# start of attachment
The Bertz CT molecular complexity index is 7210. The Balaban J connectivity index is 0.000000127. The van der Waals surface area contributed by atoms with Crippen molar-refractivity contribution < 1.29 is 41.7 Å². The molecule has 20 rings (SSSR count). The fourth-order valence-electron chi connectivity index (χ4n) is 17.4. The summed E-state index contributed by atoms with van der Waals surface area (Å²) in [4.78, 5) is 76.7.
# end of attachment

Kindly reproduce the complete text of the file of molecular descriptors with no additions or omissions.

The Bertz CT molecular complexity index is 7210. The Balaban J connectivity index is 0.000000127. The van der Waals surface area contributed by atoms with Crippen molar-refractivity contribution < 1.29 is 41.7 Å². The molecule has 20 rings (SSSR count). The fourth-order valence-electron chi connectivity index (χ4n) is 17.4. The summed E-state index contributed by atoms with van der Waals surface area (Å²) in [4.78, 5) is 76.7.